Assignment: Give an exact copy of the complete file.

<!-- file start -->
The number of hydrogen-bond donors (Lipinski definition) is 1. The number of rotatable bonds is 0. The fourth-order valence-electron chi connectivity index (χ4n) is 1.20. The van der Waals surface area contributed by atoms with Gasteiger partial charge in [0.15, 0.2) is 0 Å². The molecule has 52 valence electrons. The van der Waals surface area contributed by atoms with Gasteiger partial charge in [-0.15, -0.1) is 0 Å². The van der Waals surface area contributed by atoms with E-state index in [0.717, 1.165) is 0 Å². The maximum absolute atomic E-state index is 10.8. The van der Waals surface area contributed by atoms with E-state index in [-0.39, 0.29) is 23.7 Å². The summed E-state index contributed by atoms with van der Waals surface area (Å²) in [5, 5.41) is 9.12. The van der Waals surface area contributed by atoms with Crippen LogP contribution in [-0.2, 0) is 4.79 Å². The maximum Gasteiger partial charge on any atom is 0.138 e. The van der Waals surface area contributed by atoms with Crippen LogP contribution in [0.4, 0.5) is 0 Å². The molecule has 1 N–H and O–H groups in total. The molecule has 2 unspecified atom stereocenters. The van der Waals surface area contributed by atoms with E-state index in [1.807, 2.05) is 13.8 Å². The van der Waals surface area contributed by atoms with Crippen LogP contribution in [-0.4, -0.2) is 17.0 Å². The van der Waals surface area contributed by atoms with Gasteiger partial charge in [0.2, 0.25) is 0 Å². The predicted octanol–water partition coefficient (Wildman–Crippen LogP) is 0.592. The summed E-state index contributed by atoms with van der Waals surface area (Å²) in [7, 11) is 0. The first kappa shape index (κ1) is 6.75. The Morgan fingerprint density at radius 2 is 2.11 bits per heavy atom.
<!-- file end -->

The number of hydrogen-bond donors (Lipinski definition) is 1. The number of rotatable bonds is 0. The fourth-order valence-electron chi connectivity index (χ4n) is 1.20. The van der Waals surface area contributed by atoms with Gasteiger partial charge in [0.15, 0.2) is 0 Å². The molecule has 52 valence electrons. The van der Waals surface area contributed by atoms with Gasteiger partial charge in [-0.15, -0.1) is 0 Å². The van der Waals surface area contributed by atoms with E-state index in [0.717, 1.165) is 0 Å². The maximum absolute atomic E-state index is 10.8. The van der Waals surface area contributed by atoms with E-state index in [-0.39, 0.29) is 23.7 Å². The summed E-state index contributed by atoms with van der Waals surface area (Å²) in [5, 5.41) is 9.12. The van der Waals surface area contributed by atoms with Crippen LogP contribution in [-0.2, 0) is 4.79 Å². The maximum Gasteiger partial charge on any atom is 0.138 e. The van der Waals surface area contributed by atoms with Crippen LogP contribution in [0.4, 0.5) is 0 Å². The molecule has 1 N–H and O–H groups in total. The molecule has 2 unspecified atom stereocenters. The van der Waals surface area contributed by atoms with E-state index in [1.807, 2.05) is 13.8 Å². The van der Waals surface area contributed by atoms with Crippen LogP contribution in [-0.4, -0.2) is 17.0 Å². The van der Waals surface area contributed by atoms with Gasteiger partial charge in [0.2, 0.25) is 0 Å². The predicted octanol–water partition coefficient (Wildman–Crippen LogP) is 0.592. The summed E-state index contributed by atoms with van der Waals surface area (Å²) in [7, 11) is 0. The first kappa shape index (κ1) is 6.75. The Morgan fingerprint density at radius 2 is 2.11 bits per heavy atom.